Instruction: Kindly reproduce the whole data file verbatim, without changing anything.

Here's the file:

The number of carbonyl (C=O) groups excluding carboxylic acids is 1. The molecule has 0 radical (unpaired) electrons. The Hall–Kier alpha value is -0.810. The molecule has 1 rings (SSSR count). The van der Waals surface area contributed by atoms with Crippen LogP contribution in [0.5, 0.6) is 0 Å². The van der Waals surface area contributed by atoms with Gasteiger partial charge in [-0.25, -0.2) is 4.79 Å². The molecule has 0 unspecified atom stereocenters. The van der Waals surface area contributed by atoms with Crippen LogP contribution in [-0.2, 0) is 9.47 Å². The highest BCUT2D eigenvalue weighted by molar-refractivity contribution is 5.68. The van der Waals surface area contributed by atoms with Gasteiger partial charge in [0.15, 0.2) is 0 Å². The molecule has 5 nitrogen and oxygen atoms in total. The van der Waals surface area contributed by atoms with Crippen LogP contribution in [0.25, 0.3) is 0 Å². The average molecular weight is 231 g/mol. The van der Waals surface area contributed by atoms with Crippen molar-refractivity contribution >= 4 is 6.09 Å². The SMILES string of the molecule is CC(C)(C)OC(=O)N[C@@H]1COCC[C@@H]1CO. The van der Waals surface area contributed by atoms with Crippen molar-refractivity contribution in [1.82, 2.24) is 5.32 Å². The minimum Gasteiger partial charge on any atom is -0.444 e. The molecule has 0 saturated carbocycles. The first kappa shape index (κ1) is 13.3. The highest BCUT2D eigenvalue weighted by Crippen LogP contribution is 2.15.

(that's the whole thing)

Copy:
The number of carbonyl (C=O) groups excluding carboxylic acids is 1. The molecule has 0 radical (unpaired) electrons. The Hall–Kier alpha value is -0.810. The molecule has 1 rings (SSSR count). The van der Waals surface area contributed by atoms with Crippen LogP contribution in [0.5, 0.6) is 0 Å². The van der Waals surface area contributed by atoms with Gasteiger partial charge in [-0.25, -0.2) is 4.79 Å². The molecule has 0 unspecified atom stereocenters. The van der Waals surface area contributed by atoms with Crippen LogP contribution in [-0.2, 0) is 9.47 Å². The highest BCUT2D eigenvalue weighted by molar-refractivity contribution is 5.68. The van der Waals surface area contributed by atoms with Gasteiger partial charge in [0.15, 0.2) is 0 Å². The molecule has 5 nitrogen and oxygen atoms in total. The van der Waals surface area contributed by atoms with Crippen LogP contribution in [0.25, 0.3) is 0 Å². The average molecular weight is 231 g/mol. The van der Waals surface area contributed by atoms with Crippen molar-refractivity contribution >= 4 is 6.09 Å². The SMILES string of the molecule is CC(C)(C)OC(=O)N[C@@H]1COCC[C@@H]1CO. The van der Waals surface area contributed by atoms with Crippen molar-refractivity contribution in [1.82, 2.24) is 5.32 Å². The minimum Gasteiger partial charge on any atom is -0.444 e. The molecule has 0 saturated carbocycles. The first kappa shape index (κ1) is 13.3. The highest BCUT2D eigenvalue weighted by Crippen LogP contribution is 2.15.